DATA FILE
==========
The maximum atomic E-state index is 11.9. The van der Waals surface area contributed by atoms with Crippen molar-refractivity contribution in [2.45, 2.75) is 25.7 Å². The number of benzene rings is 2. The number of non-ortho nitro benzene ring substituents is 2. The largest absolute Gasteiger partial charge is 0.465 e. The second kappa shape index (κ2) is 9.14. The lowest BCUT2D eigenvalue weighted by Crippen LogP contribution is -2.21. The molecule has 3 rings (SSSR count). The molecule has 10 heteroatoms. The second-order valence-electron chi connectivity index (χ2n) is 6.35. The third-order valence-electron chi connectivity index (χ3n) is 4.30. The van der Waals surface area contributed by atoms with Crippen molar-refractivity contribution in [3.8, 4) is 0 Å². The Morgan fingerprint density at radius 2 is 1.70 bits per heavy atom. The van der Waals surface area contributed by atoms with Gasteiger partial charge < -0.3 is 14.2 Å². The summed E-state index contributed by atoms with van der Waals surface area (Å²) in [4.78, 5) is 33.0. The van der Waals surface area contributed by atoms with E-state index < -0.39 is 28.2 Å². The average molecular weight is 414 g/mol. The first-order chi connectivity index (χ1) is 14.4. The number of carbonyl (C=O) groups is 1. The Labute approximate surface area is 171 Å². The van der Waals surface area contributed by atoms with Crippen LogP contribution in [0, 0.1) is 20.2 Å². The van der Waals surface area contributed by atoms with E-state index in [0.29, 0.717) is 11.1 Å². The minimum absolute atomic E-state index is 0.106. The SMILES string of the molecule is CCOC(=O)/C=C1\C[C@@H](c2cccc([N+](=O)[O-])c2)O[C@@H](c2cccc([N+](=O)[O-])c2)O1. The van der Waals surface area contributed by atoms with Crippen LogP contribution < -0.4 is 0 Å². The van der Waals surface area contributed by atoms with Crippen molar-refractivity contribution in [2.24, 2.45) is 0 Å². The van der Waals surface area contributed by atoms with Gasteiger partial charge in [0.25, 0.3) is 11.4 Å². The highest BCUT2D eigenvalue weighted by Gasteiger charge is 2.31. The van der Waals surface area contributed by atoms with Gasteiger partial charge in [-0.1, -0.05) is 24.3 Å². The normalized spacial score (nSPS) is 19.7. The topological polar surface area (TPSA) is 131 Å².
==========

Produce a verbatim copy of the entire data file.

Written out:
The maximum atomic E-state index is 11.9. The van der Waals surface area contributed by atoms with Crippen molar-refractivity contribution in [2.45, 2.75) is 25.7 Å². The number of benzene rings is 2. The number of non-ortho nitro benzene ring substituents is 2. The largest absolute Gasteiger partial charge is 0.465 e. The second kappa shape index (κ2) is 9.14. The lowest BCUT2D eigenvalue weighted by Crippen LogP contribution is -2.21. The molecule has 3 rings (SSSR count). The molecule has 10 heteroatoms. The second-order valence-electron chi connectivity index (χ2n) is 6.35. The third-order valence-electron chi connectivity index (χ3n) is 4.30. The van der Waals surface area contributed by atoms with Crippen molar-refractivity contribution in [3.8, 4) is 0 Å². The Morgan fingerprint density at radius 2 is 1.70 bits per heavy atom. The van der Waals surface area contributed by atoms with Gasteiger partial charge < -0.3 is 14.2 Å². The summed E-state index contributed by atoms with van der Waals surface area (Å²) in [4.78, 5) is 33.0. The van der Waals surface area contributed by atoms with E-state index < -0.39 is 28.2 Å². The average molecular weight is 414 g/mol. The first-order chi connectivity index (χ1) is 14.4. The number of carbonyl (C=O) groups is 1. The Labute approximate surface area is 171 Å². The van der Waals surface area contributed by atoms with Crippen LogP contribution in [0, 0.1) is 20.2 Å². The van der Waals surface area contributed by atoms with E-state index in [0.29, 0.717) is 11.1 Å². The minimum absolute atomic E-state index is 0.106. The SMILES string of the molecule is CCOC(=O)/C=C1\C[C@@H](c2cccc([N+](=O)[O-])c2)O[C@@H](c2cccc([N+](=O)[O-])c2)O1. The van der Waals surface area contributed by atoms with Crippen LogP contribution < -0.4 is 0 Å². The van der Waals surface area contributed by atoms with Crippen molar-refractivity contribution in [2.24, 2.45) is 0 Å². The van der Waals surface area contributed by atoms with Gasteiger partial charge in [0.25, 0.3) is 11.4 Å². The highest BCUT2D eigenvalue weighted by Gasteiger charge is 2.31. The van der Waals surface area contributed by atoms with Gasteiger partial charge in [-0.1, -0.05) is 24.3 Å². The normalized spacial score (nSPS) is 19.7. The topological polar surface area (TPSA) is 131 Å².